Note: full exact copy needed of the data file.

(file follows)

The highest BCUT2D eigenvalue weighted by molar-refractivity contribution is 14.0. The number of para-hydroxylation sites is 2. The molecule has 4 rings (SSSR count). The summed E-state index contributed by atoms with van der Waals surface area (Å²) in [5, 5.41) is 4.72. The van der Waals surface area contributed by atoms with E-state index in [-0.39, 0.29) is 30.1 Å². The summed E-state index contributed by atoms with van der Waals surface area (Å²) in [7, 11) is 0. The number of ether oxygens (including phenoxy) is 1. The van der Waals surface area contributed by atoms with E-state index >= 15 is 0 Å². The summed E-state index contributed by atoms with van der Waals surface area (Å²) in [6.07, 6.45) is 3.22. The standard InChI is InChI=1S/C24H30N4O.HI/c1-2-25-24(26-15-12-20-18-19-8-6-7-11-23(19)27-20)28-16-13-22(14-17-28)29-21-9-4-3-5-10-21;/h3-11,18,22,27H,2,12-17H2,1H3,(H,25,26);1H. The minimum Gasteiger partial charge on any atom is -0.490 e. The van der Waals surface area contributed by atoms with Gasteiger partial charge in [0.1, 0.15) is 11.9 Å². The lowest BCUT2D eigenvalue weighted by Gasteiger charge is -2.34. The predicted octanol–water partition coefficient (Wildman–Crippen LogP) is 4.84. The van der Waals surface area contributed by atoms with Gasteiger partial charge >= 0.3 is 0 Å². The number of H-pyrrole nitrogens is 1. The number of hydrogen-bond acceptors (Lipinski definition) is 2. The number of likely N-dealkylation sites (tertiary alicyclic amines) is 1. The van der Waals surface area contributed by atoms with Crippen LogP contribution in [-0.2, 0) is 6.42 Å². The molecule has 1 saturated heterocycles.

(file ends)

The highest BCUT2D eigenvalue weighted by molar-refractivity contribution is 14.0. The number of para-hydroxylation sites is 2. The molecule has 4 rings (SSSR count). The summed E-state index contributed by atoms with van der Waals surface area (Å²) in [5, 5.41) is 4.72. The van der Waals surface area contributed by atoms with E-state index in [-0.39, 0.29) is 30.1 Å². The summed E-state index contributed by atoms with van der Waals surface area (Å²) in [7, 11) is 0. The number of ether oxygens (including phenoxy) is 1. The van der Waals surface area contributed by atoms with E-state index >= 15 is 0 Å². The summed E-state index contributed by atoms with van der Waals surface area (Å²) in [6.07, 6.45) is 3.22. The standard InChI is InChI=1S/C24H30N4O.HI/c1-2-25-24(26-15-12-20-18-19-8-6-7-11-23(19)27-20)28-16-13-22(14-17-28)29-21-9-4-3-5-10-21;/h3-11,18,22,27H,2,12-17H2,1H3,(H,25,26);1H. The minimum Gasteiger partial charge on any atom is -0.490 e. The van der Waals surface area contributed by atoms with Gasteiger partial charge in [0.1, 0.15) is 11.9 Å². The lowest BCUT2D eigenvalue weighted by Gasteiger charge is -2.34. The predicted octanol–water partition coefficient (Wildman–Crippen LogP) is 4.84. The van der Waals surface area contributed by atoms with Gasteiger partial charge >= 0.3 is 0 Å². The number of H-pyrrole nitrogens is 1. The number of hydrogen-bond acceptors (Lipinski definition) is 2. The number of likely N-dealkylation sites (tertiary alicyclic amines) is 1. The van der Waals surface area contributed by atoms with Crippen LogP contribution in [-0.2, 0) is 6.42 Å². The molecule has 1 saturated heterocycles.